According to a statement issued Wednesday, the NHL has concluded their investigation into sexual assault allegations against Chicago Blackhawks winger Patrick Kane.
The league’s final determination was that the allegations were “unfounded,” and the NHL now considers the matter to be closed.
Here is the full statement from the league:
“The National Hockey League announced today that it has completed its independent review of the Patrick Kane matter, the final stage of which included an in-person meeting between Kane and Commissioner Gary Bettman in New York on Monday, March 7. Based on its review, including the determination made by the Erie County District Attorney not to pursue charges, the NHL has concluded that the allegations made against Kane were unfounded. The league considers the matter closed and will have no further comment.”
In early November, Eric County prosecutors elected not to file charges against Kane, who was facing accusations stemming from an incident over the summer in his home state of New York. The league continued its investigation after the criminal proceedings were closed due to a lack of evidence.
Kane addressed the allegations most recently in an exclusive interview with Sports Illustrated.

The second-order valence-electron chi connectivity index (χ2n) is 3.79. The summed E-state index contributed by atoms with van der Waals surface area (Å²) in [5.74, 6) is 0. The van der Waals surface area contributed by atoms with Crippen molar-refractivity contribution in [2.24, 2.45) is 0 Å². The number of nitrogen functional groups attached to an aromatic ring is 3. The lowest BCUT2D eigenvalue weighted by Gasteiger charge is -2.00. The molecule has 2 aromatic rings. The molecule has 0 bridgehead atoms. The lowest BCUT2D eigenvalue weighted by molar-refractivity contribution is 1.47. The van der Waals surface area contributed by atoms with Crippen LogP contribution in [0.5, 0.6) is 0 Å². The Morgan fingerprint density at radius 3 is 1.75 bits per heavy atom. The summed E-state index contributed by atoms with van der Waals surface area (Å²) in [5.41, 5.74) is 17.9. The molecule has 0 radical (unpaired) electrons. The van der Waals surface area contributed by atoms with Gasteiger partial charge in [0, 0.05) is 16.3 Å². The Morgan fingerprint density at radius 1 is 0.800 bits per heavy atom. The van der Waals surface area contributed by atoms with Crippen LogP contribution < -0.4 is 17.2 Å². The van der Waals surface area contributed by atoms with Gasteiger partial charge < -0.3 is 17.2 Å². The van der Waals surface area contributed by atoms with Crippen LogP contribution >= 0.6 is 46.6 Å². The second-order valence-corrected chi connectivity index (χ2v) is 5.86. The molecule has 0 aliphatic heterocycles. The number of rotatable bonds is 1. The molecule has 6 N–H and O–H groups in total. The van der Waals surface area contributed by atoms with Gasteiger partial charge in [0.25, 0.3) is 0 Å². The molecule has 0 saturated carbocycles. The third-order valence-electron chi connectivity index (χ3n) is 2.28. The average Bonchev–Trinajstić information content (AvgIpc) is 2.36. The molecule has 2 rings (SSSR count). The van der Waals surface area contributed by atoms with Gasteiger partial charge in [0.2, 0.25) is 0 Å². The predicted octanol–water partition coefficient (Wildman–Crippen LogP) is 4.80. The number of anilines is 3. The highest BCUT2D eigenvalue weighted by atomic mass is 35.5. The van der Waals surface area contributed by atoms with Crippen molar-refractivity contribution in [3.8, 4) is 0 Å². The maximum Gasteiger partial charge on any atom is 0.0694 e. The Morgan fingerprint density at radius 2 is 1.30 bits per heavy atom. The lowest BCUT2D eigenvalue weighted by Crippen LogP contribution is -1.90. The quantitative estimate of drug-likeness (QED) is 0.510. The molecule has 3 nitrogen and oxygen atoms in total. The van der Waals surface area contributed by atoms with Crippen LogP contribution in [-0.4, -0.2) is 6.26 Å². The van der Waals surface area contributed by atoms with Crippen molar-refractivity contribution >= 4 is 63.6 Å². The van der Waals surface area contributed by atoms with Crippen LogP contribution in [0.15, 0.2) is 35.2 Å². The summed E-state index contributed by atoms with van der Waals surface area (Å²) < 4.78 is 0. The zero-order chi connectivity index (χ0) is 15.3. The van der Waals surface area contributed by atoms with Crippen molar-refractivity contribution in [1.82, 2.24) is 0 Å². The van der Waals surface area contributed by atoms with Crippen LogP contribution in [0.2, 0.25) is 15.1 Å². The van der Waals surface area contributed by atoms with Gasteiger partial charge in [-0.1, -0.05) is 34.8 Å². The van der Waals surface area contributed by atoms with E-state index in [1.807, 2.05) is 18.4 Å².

"There’s been plenty of times that I’ve wanted to defend myself in the whole situation, but it’s kind of in the past now. I’m just looking forward to moving on from everything," Kane said in the exclusive interview.
In the article, team owner Rocky Wirtz defends the decision to allow Kane to continue playing despite the claims being made against him.
“There were facts that we knew that were told to us—but hadn’t been made public—and that’s when we made our decision," he said. "We believed Patrick when he said he didn’t do anything. With the supporting facts around it, we took him at his word—and rightfully so, I think."
As for whether or not the allegations have fueled his success this season, Kane says he's simply working hard for his fans.
“Guys’ll say, ‘He’s been scared straight’, but I almost feel like I owe it to other people now," he told the publication. "Especially the Hawks’ organization, my family, my friends and the people who really supported me and believed in me.”